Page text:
As promised, we now have the report of the Economic Statistics Review Group the high powered committee set up in the wake of last summer’s “Leprechaun Economics” affair.

You remember that one – when revised annual GDP data showed the Irish economy had grown by 26% in 2015, prompting Prof Paul Krugman’s famous (and rather cruel) remark.

Still, look on the bright side – Leprechaun Economics is now a useful shorthand for a genuine problem: how to compile national accounts data in the age of multinational companies, global supply chains, super-valuable intellectual property, and advanced (or aggressive) global tax planning.

There is a general issue for all countries that host multinationals, but it is particularly acute for small, very open, highly globalised economies, like Ireland, and probably Luxembourg, Singapore, Hong Kong and a couple of others, where the impact of very big companies on very small national accounts is greatest.

This has been a conceptual problem discussed in the rarefied atmosphere of international gatherings of National Statistical Agency heads – until last year, when it burst out into the real world with the full application of the ESA 2010 national accounting standard in Ireland.

As other countries roll out ESA2010 fully, more are expected to find anomalies in their own numbers – but few are expected to be as spectacular as Ireland’s, primarily because of the outsized footprint the global multinationals have here.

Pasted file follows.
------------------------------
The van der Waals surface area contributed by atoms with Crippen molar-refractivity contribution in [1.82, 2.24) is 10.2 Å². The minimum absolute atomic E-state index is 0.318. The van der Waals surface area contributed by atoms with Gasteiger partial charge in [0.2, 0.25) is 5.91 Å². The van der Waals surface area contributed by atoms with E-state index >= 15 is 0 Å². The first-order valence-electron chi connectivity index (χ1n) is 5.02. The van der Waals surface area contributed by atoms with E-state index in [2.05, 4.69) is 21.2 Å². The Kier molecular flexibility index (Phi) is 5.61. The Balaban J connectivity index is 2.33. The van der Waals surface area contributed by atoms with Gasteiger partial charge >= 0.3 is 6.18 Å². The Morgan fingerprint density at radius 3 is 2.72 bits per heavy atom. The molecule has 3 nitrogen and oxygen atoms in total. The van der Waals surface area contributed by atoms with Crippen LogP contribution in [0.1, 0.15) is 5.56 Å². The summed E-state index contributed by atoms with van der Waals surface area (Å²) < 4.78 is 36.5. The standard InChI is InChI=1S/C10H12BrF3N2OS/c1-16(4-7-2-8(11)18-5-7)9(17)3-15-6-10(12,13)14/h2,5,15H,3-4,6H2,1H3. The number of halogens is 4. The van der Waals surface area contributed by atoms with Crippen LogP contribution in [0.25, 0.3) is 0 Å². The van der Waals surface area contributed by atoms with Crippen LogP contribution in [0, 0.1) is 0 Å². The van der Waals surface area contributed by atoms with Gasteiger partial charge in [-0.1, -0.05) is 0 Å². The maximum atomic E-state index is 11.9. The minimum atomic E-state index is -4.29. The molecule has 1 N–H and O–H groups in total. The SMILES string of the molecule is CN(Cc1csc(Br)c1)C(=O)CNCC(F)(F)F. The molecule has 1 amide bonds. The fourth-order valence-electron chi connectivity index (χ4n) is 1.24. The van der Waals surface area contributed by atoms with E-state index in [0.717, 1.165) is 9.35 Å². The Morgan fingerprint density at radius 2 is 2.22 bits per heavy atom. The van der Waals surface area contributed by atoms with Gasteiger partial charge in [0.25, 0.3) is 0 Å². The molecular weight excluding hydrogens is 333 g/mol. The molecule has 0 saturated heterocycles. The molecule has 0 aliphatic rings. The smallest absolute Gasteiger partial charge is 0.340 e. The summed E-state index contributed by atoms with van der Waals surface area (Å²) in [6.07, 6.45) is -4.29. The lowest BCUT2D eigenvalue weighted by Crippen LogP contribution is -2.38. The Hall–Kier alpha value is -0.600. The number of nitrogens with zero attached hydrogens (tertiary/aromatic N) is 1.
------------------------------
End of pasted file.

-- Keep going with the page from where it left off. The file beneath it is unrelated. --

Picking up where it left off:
In the meantime Ireland faces some real practical problems because of the Leprechauns in the numbers.

The problem is that GDP is no longer a viable guide to the true health of the domestic Irish economy – but it is the internationally accepted and mandated figure for assessing most macroeconomic data by.

The Review Group, which was chaired by Central Bank Governor Philip Lane, offered 13 recommendations across five main themes to produce some additional indicators to help make better sense of what’s really going on in the Irish economy.

GDP, GNP and GNI will still be produced according to the international rules, but the new indicators will roll out alongside them over the next few years.

The key indicator for production this year is GNI Star (written as GNI*), which is a modified version of Gross National Income.

This is an adjusted level indicator to deal with two problems: 1. The retained earnings of re-domiciled firms in Ireland (where the earnings ultimately accrue to foreign investors),


and 2. Depreciation on foreign-owned capital assets located in Ireland, such as intellectual property (which inflate the size of Irish GDP, but again the benefits accrue to foreign investors).


The report stresses the real activity reasons behind that 26% surge in 2015 GDP. “The level shift in GDP of 26% in 2015 was largely a consequence of the relocations of entire balance sheets to Ireland from outside the EU and the activity related to these relocations. The relocated companies are FDI enterprises which already had affiliates operating in Ireland”.